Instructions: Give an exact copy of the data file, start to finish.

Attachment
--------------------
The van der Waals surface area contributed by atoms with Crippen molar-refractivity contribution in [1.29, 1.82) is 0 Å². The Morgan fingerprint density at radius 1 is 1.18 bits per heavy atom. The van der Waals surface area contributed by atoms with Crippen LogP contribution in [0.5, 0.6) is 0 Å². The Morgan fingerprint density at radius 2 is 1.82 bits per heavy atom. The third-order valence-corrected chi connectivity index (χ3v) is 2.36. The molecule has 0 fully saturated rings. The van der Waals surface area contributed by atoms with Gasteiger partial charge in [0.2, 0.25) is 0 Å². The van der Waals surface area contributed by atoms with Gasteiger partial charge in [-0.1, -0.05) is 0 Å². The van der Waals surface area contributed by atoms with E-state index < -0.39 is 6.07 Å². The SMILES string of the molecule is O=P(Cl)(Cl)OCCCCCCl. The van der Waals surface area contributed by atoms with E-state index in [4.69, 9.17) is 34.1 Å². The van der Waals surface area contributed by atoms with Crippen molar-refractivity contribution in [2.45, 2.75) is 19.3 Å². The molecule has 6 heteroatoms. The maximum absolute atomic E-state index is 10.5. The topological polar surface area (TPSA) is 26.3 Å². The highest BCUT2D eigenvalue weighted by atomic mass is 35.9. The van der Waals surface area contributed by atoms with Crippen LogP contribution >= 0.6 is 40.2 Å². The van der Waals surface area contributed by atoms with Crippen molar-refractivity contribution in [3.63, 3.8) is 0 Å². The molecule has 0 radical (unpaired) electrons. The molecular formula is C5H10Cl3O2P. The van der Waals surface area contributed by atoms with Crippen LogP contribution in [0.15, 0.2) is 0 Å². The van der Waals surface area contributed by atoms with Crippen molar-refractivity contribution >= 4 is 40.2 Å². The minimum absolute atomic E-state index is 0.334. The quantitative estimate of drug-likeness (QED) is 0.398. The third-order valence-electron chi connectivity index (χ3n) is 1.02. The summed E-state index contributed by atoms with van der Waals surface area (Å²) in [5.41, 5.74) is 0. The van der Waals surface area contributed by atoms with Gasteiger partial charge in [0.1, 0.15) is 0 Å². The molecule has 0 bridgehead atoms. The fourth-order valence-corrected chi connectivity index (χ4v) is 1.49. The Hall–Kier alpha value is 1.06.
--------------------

The van der Waals surface area contributed by atoms with Crippen molar-refractivity contribution in [1.29, 1.82) is 0 Å². The Morgan fingerprint density at radius 1 is 1.18 bits per heavy atom. The van der Waals surface area contributed by atoms with Crippen LogP contribution in [0.5, 0.6) is 0 Å². The Morgan fingerprint density at radius 2 is 1.82 bits per heavy atom. The third-order valence-corrected chi connectivity index (χ3v) is 2.36. The molecule has 0 fully saturated rings. The van der Waals surface area contributed by atoms with Gasteiger partial charge in [0.2, 0.25) is 0 Å². The van der Waals surface area contributed by atoms with Gasteiger partial charge in [-0.1, -0.05) is 0 Å². The van der Waals surface area contributed by atoms with E-state index < -0.39 is 6.07 Å². The SMILES string of the molecule is O=P(Cl)(Cl)OCCCCCCl. The van der Waals surface area contributed by atoms with E-state index in [4.69, 9.17) is 34.1 Å². The van der Waals surface area contributed by atoms with Crippen molar-refractivity contribution in [2.45, 2.75) is 19.3 Å². The molecule has 6 heteroatoms. The maximum absolute atomic E-state index is 10.5. The topological polar surface area (TPSA) is 26.3 Å². The highest BCUT2D eigenvalue weighted by atomic mass is 35.9. The van der Waals surface area contributed by atoms with Crippen LogP contribution >= 0.6 is 40.2 Å². The van der Waals surface area contributed by atoms with Crippen molar-refractivity contribution in [3.63, 3.8) is 0 Å². The molecule has 0 radical (unpaired) electrons. The molecular formula is C5H10Cl3O2P. The van der Waals surface area contributed by atoms with Crippen LogP contribution in [0.15, 0.2) is 0 Å². The van der Waals surface area contributed by atoms with Crippen molar-refractivity contribution >= 4 is 40.2 Å². The minimum absolute atomic E-state index is 0.334. The quantitative estimate of drug-likeness (QED) is 0.398. The third-order valence-electron chi connectivity index (χ3n) is 1.02. The summed E-state index contributed by atoms with van der Waals surface area (Å²) in [5.41, 5.74) is 0. The van der Waals surface area contributed by atoms with Gasteiger partial charge in [0.1, 0.15) is 0 Å². The molecule has 0 bridgehead atoms. The fourth-order valence-corrected chi connectivity index (χ4v) is 1.49. The Hall–Kier alpha value is 1.06.